Behavioural ScienceKat Jennings

Inspiring Behavior Change

A good advert can be magical; it can make you smile and warm your heart. But when trying to change behaviours that have serious outcomes - such as smoking, violence or unsafe and careless road use behaviours, there is temptation to take a more somber approach. 

Inspiring Behavior Change

Using shock tactics can feel intuitively like the quickest way to change behaviour. And as behaviour change adverts that evoke strong positive emotions are less common, ads that provoke a negative emotional response are also the ones that are expected, recalled most frequently and appear to be the norm.

In spite of being memorable, these types of ads aren't necessarily the most effective approach for changing people's behaviour.

And some marketers are starting to realise this. 

Like this anti-domestic violence campaign from Italy, that interviews some small boys about their hopes and dreams for the future, introduces a young girl to the discussion and then asks them to harm her - it's a magical ad, stimulating positive emotions and still causing an emotional stir up through surprise, but in a very different way to traditional shock tactics.

Or this rail safety advert from Melbourne, Australia, which was lauded with awards at Cannes and reportedly led to a 30% reduction in injuries on the railways. It also went viral.

So what do we know about designing effective behaviour change comms?

1. Use positive emotions

Negative emotions provoke our natural defence mechanisms in the form of a 'fight or flight' response. So while the ads may be memorable, research has shown that the strong negative emotions they arouse are more likely to lead to people dismissing the content or denying that it applies to them. The effect on behaviour is not as strong as communications that have a positive slant. It is argued that this is because positive emotions play a critical role in helping us expand our horizons and embrace change. You can read more about positive psychology in a previous 2CV blog by Nina Plummer.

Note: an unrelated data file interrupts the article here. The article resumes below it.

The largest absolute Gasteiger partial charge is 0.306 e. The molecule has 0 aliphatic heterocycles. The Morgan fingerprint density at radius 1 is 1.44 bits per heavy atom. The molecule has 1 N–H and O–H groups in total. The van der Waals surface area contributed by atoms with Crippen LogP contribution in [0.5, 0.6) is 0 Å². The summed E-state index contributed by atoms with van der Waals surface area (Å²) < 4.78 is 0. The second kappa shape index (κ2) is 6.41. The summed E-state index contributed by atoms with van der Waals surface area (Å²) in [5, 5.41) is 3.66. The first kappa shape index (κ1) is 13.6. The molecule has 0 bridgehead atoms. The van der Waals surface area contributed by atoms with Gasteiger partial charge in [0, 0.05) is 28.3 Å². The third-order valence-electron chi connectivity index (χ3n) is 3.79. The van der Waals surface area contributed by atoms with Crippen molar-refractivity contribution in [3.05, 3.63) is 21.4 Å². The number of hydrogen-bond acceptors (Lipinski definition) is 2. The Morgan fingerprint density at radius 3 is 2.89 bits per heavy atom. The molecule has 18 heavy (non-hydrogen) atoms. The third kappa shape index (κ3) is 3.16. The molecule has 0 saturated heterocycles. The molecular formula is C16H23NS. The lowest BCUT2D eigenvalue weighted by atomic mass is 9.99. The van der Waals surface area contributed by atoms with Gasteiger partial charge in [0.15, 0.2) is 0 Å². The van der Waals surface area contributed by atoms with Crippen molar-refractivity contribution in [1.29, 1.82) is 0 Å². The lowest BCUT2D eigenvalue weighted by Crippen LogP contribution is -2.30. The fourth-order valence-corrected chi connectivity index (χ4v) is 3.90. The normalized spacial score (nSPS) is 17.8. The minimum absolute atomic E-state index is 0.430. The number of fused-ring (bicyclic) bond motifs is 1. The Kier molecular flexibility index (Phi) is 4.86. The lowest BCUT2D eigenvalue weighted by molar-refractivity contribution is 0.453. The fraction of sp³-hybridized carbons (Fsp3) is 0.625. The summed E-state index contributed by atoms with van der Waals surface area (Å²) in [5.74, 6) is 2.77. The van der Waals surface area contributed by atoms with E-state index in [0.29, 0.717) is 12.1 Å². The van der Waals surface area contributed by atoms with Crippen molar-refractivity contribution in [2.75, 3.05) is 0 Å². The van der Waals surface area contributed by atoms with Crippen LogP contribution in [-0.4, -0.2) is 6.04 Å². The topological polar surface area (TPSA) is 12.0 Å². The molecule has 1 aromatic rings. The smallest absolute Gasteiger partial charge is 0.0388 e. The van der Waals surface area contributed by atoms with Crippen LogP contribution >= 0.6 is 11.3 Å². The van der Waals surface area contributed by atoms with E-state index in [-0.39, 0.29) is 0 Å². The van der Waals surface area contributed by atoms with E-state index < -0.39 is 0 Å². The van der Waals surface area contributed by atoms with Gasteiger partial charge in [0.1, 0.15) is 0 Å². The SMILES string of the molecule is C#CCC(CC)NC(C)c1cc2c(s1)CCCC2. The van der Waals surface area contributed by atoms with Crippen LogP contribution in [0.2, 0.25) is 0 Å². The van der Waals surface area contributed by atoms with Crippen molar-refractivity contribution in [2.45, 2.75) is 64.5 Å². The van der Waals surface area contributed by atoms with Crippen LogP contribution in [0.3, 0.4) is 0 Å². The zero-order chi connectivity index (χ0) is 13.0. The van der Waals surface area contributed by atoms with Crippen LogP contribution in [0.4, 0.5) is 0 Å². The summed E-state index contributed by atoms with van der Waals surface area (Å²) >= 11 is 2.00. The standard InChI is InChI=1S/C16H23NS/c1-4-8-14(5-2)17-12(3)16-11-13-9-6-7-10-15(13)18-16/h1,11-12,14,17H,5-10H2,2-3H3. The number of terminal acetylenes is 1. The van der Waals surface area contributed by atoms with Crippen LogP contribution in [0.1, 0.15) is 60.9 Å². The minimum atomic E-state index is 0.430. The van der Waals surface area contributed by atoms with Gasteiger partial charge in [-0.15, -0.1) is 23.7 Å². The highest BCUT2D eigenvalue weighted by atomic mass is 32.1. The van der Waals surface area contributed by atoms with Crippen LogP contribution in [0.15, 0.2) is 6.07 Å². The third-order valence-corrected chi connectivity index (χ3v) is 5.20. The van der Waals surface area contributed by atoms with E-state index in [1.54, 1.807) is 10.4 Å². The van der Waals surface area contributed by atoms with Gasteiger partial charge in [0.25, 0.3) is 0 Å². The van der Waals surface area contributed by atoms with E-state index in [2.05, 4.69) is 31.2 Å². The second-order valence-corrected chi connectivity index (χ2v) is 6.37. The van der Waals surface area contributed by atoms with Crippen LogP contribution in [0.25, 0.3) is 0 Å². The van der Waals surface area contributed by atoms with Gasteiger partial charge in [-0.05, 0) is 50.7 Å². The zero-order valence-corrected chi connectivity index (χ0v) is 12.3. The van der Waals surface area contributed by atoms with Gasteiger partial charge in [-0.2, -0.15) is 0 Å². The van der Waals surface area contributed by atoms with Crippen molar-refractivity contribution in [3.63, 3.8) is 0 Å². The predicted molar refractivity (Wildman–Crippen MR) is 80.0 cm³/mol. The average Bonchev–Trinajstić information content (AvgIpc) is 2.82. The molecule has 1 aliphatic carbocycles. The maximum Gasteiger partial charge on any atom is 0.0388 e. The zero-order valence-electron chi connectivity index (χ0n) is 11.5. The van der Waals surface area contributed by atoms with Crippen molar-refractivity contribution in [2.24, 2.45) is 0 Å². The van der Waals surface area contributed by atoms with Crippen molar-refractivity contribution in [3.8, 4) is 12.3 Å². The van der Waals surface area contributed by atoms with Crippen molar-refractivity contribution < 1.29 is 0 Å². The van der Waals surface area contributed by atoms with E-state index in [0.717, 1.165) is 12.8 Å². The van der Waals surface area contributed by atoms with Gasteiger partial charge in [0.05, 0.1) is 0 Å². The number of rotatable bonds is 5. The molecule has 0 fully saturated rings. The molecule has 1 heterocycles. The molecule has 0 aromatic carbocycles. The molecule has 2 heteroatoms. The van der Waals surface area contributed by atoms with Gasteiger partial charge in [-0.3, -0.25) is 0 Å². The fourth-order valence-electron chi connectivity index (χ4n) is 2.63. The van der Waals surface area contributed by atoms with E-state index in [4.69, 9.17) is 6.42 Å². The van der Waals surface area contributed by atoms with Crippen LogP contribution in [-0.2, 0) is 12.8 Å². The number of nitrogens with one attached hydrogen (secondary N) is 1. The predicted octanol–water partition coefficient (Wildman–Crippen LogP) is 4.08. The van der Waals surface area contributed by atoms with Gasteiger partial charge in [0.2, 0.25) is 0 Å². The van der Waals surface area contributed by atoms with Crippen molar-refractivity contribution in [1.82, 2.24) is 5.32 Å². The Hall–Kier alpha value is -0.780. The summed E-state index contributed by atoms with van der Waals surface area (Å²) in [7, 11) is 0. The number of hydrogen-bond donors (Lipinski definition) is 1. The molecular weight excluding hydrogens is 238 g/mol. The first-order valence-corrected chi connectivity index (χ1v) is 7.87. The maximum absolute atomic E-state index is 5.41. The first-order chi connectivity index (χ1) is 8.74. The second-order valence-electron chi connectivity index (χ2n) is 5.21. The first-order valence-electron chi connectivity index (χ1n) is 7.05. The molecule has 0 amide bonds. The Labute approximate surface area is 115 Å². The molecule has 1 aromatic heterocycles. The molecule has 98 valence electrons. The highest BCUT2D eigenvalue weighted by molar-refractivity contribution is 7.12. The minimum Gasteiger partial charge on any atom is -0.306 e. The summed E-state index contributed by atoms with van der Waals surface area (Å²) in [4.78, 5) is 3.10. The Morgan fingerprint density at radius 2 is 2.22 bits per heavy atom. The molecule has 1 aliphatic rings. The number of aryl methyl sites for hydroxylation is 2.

2. Include role models and show the desired behaviour

People find it easiest to adopt a behaviour if they are able to see it. It helps in several ways:

  • It helps build self-confidence in our ability to do the behaviour
  • Seeing someone else do the behaviour also helps us simply 'copy' what they're doing - reducing some of the need to think and plan the 'how' of behaviour change
  • It also plays a crucial role in social norming - providing evidence that the behaviour is normal and desirable by demonstrating that other people do it too.

3. Generate surprise rather than shock

Curiosity is a strong force for motivating change. It sparks interest in learning more and a desire for the behaviour being shown. Whilst it might feel that a definitive hard hitting message is likely to have greater impact, sparking curiosity through surprise, and more subtle emotions, will make people more inclined to 'like' and want to explore the desired behaviour.

4. Be careful in design and interpretation of research

In the moment of evaluation fear can be a powerful force and seem like the 'logical' approach to tackling bad behaviours. It can also appear like the best route to creating 'impact' and standing out. It can even appear like it works in research - people feel motivated in the moment of seeing the ad concept, but this doesn't reflect the real life environment where there is more often than not a lag between seeing the ad and acting. Making sure that you include a range of different comms approaches in concept evaluation is important, as well as being aware that there may well be a biased preference for concepts that fit the norm.

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